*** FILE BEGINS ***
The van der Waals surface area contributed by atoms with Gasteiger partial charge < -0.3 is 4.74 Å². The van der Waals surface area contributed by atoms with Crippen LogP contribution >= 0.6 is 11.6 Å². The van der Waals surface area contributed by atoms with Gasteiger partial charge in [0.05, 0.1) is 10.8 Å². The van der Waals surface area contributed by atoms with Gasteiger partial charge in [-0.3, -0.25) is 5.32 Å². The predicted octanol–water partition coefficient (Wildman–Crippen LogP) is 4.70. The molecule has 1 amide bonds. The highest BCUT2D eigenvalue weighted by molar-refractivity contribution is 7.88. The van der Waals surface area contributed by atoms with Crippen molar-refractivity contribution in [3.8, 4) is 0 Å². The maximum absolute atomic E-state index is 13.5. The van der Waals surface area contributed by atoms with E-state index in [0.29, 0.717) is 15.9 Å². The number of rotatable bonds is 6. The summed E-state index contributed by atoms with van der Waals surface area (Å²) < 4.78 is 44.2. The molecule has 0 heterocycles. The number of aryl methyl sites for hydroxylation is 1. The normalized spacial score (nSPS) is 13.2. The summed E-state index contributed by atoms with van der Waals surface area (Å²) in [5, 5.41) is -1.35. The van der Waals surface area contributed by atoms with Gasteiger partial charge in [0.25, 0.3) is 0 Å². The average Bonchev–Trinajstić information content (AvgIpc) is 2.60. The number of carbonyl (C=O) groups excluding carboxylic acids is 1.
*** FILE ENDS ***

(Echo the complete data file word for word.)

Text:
The van der Waals surface area contributed by atoms with Gasteiger partial charge < -0.3 is 4.74 Å². The van der Waals surface area contributed by atoms with Crippen LogP contribution >= 0.6 is 11.6 Å². The van der Waals surface area contributed by atoms with Gasteiger partial charge in [0.05, 0.1) is 10.8 Å². The van der Waals surface area contributed by atoms with Gasteiger partial charge in [-0.3, -0.25) is 5.32 Å². The predicted octanol–water partition coefficient (Wildman–Crippen LogP) is 4.70. The molecule has 1 amide bonds. The highest BCUT2D eigenvalue weighted by molar-refractivity contribution is 7.88. The van der Waals surface area contributed by atoms with Crippen molar-refractivity contribution in [3.8, 4) is 0 Å². The maximum absolute atomic E-state index is 13.5. The van der Waals surface area contributed by atoms with E-state index in [0.29, 0.717) is 15.9 Å². The number of rotatable bonds is 6. The summed E-state index contributed by atoms with van der Waals surface area (Å²) < 4.78 is 44.2. The molecule has 0 heterocycles. The number of aryl methyl sites for hydroxylation is 1. The normalized spacial score (nSPS) is 13.2. The summed E-state index contributed by atoms with van der Waals surface area (Å²) in [5, 5.41) is -1.35. The van der Waals surface area contributed by atoms with Gasteiger partial charge in [0.25, 0.3) is 0 Å². The average Bonchev–Trinajstić information content (AvgIpc) is 2.60. The number of carbonyl (C=O) groups excluding carboxylic acids is 1.